The Japanese Ministry of Health, Labour and Welfare (MHLW) has approved AstraZeneca’s Forxiga (dapagliflozin) for treating patients with chronic heart failure (HF) who are receiving standard of care in the country.
Forxiga is an oral, once-daily sodium-glucose co-transporter 2 (SGLT2) inhibitor.
A life-threatening chronic disease, HF prevents the heart from pumping sufficient levels of blood around the body.
The latest development supports positive results from the DAPA-HF Phase III trial conducted on 4,744 patients with HF with reduced ejection fraction (HFrEF).
The international, multi-centre, parallel-group, randomised, double-blinded trial analysed the effect of Forxiga 10mg versus placebo, given once daily along with the standard of care.
Data from the trial showed that Forxiga reduced the risk of cardiovascular (CV) death or worsening of HF events as compared to placebo by 26%.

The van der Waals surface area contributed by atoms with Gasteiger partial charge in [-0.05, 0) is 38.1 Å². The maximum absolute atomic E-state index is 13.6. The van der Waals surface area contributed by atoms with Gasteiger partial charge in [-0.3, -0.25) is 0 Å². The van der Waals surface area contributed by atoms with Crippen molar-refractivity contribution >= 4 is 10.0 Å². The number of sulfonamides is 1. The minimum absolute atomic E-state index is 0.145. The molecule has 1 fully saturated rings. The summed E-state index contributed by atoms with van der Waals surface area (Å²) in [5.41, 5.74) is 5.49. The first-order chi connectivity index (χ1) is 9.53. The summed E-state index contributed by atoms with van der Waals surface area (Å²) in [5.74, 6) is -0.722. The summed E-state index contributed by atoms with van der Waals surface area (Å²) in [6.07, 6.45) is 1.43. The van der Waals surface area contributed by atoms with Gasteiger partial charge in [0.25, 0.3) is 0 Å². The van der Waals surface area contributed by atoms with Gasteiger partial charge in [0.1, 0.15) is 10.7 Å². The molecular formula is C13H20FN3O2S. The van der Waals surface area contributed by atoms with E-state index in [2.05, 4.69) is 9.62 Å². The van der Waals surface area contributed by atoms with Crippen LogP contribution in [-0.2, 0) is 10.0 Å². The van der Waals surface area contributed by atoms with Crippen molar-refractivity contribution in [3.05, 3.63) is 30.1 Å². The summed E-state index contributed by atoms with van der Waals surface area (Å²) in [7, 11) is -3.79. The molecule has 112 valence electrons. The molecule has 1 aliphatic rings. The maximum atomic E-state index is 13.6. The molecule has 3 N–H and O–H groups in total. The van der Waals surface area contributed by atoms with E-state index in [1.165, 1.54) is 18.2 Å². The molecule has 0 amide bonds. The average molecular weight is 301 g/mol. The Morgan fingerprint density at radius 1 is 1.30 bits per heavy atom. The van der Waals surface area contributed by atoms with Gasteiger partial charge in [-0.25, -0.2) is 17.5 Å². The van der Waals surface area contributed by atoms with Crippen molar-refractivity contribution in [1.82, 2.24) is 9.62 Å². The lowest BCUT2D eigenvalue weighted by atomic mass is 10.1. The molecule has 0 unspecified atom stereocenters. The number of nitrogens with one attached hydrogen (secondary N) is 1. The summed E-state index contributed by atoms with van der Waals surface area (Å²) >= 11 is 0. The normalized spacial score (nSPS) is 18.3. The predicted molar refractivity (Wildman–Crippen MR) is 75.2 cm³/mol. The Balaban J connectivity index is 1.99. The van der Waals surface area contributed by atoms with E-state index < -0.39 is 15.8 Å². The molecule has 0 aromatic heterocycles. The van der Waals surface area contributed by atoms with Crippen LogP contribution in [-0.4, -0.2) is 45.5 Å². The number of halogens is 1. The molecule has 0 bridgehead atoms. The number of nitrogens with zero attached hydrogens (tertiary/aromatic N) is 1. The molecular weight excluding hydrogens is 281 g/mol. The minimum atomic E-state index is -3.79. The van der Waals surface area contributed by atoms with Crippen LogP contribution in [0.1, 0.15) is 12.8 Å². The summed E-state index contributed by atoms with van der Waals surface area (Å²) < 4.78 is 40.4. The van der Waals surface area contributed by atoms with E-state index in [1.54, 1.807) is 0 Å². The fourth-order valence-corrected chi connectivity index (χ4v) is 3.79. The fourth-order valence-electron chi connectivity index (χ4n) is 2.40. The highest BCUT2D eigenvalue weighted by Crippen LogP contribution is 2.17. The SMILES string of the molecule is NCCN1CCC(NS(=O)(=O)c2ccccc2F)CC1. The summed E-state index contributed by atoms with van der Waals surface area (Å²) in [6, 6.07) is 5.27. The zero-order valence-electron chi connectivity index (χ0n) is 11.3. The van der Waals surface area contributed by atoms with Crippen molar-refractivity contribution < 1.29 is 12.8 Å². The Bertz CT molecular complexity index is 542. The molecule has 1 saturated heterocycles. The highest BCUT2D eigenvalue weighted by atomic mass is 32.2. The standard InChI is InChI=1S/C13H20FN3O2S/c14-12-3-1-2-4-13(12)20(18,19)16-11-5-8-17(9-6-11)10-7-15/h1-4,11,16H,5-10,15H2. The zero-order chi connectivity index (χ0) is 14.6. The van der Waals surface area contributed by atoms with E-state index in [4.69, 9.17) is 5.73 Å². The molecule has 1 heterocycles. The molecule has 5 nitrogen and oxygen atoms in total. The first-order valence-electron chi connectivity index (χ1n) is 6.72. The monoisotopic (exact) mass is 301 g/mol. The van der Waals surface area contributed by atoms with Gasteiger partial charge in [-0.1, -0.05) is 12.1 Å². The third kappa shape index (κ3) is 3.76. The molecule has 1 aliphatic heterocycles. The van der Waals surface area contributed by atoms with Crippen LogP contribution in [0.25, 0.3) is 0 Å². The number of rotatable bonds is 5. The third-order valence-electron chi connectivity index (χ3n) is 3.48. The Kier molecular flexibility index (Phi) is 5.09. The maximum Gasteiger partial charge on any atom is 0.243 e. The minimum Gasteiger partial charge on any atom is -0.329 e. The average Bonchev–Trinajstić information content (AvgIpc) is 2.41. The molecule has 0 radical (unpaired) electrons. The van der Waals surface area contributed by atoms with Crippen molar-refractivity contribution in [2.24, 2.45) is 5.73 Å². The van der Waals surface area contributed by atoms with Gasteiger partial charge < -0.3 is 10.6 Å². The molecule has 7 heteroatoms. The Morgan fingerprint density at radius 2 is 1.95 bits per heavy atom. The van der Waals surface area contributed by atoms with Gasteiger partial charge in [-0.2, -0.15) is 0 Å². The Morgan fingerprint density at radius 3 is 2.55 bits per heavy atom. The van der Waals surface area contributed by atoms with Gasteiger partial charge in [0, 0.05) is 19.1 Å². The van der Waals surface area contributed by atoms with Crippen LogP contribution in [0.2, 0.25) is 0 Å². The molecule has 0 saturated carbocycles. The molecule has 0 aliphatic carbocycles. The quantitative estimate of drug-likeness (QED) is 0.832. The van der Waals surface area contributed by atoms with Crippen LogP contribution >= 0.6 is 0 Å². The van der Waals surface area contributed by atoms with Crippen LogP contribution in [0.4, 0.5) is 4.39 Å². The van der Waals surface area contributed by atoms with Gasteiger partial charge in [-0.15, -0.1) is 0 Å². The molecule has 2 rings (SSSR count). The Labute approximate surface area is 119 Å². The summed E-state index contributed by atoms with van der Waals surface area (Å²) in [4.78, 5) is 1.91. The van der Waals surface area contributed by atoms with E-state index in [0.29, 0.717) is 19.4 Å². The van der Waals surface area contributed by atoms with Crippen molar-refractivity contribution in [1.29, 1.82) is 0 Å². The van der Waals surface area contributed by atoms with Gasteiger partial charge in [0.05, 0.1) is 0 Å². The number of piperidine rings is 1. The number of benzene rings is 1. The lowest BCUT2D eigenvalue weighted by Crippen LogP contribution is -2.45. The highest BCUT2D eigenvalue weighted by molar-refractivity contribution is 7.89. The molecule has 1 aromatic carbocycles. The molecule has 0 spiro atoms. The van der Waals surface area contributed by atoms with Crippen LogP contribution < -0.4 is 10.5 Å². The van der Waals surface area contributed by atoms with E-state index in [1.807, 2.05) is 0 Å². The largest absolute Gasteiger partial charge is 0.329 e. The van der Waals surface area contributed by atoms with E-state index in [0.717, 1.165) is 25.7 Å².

Forxiga is the first SGLT2 inhibitor to demonstrate a statistically significant reduction in the risk of the composite of CV death or worsening of HF events, including hospitalisation, AstraZeneca noted.
AstraZeneca BioPharmaceuticals R&D executive vice-president Mene Pangalos said: “Forxiga’s efficacy in reducing the risk of cardiovascular death or worsening of heart failure events could result in life-saving benefits for many heart failure patients in Japan.
“Today’s approval will shift the way we manage the disease by providing a treatment option that is urgently needed to improve outcomes and symptoms for these patients.”
At present, Forxiga holds approval in the US, Europe, and many other countries for treating HFrEF patients.
In October, the Committee for Medicinal Products for Human Use (CHMP) of the European Medicines Agency recommended Forxiga for an indication extension of its marketing authorisation in the EU.